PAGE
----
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Budgeting for a better future

Budgeting for a better future

Hope Street welcomes the State Government's commitment to breaking the cycle of homelessness and the Federal Government’s funding boost to further research into housing and homelessness announced in their Budgets this month.

Accessing safe and affordable housing is a major issue in Australia. Rising house prices, high rents, unemployment and low levels of social security payments are just some of the structural factors contributing to an increase in homelessness over the last year. Young people and young families who experience mental health, drug and alcohol, disability and family violence issues increasingly find themselves disadvantaged when trying to access the housing market.

The Victorian Budget 2018/19 delivered on Tuesday 01 May 2018 confirms the State Government's investment in the Homelessness and Rough Sleeping Action Plan which forms part of the Towards Home program, and other initiatives responding to these critical issues.

Hope Street CEO, Donna Bennett, says:

"The 2016 Census statistics show that, even in our prosperous country, thousands of people between 16 and 25 increasingly have no safe place they can call home. We believe that resolving homelessness is the responsibility of all levels of government, the community, families and individuals.

"Through the immense support and commitment of the Victorian Government, local government and other community stakeholders, Hope Street is piloting and establishing innovative program models to better respond to the needs of vulnerable young people and young families experiencing homelessness in targeted growth corridors of Melbourne. Young people have the right to safe, secure, affordable housing and to be treated as equal citizens in our society and this means equal access to resources, decision making and life options."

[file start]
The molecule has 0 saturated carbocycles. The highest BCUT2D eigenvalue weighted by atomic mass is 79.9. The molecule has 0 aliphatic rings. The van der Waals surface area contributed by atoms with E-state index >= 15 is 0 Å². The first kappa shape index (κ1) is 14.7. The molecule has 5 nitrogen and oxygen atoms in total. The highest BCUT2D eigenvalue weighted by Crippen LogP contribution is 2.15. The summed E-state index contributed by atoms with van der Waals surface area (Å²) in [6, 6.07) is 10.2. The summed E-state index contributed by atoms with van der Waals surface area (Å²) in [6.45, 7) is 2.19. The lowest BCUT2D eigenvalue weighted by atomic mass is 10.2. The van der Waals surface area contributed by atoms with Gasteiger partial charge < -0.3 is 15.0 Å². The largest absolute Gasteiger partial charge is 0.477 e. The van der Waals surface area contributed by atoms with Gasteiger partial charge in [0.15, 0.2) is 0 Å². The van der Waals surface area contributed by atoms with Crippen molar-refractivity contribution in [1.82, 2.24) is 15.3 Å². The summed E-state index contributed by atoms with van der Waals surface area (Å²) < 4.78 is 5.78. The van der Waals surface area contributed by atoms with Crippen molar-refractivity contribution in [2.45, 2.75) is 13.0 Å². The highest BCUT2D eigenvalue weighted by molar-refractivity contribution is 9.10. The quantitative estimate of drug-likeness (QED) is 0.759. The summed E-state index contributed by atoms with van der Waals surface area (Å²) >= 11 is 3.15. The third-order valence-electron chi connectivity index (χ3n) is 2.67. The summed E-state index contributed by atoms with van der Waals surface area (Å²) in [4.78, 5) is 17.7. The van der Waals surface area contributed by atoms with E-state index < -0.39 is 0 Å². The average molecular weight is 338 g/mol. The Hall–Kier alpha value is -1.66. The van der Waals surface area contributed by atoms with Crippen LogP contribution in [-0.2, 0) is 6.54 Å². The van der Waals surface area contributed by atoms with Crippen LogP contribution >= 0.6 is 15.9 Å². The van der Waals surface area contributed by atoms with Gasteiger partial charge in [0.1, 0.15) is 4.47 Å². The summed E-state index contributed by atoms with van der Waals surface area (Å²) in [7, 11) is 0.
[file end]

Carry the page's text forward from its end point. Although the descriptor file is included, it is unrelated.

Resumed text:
The Australian Government Budget 2018-19 released on Tuesday 08 May 2018 includes additional research funding:

"There is [however] a welcome boost to AHURI (Australian Housing & Urban Research Institute) of $5.5 million over three years for research and $4.6 million over four years for ABS and $0.02 million in 2018/19 for AIHW (Australian Institute of Health and Welfare) to improve data related to housing and homelessness." -- Adrian Pisarski, Executive Officer, National Shelter in Housing and Homelessness ‘Forgotten and Abandoned’ in Budget – Pro Bono Australia

The recent federal and state budget announcements on housing and homelessness and their associated causes and outcomes are a step in the right direction, however there is always more that can be done to ensure that everyone has a place to call home. Hope Street will continue to work in partnership with governments, businesses, philanthropic organisations and the community, to assist at risk young people and young families overcome the formidable challenges of finding safe, secure and affordable housing.

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Hope to Home in Whittlesea

FEATURED PILOT PROGRAM: Hope to Home in Whittlesea

Many young people face obstacles when trying to secure stable accommodation due to no rental history, lack of affordable housing, and no employment to sustain rental leases.  The Hope to Home in Whittlesea pilot program will address these issues by:

  • Facilitating the transition of up to 30 young people (and their children) from the Hope Street in Whittlesea program or Whittlesea Housing into 1 and 2 bedroom units
  • Providing case management once they secure private rental of these units
  • Helping these young people maintain their tenancy, employment, education and training, and community connections
  • Engaging the support of community stakeholders including local businesses to address barriers contributing to youth homelessness

Please contact us if you would like to become a partner and support at risk young people and young families.

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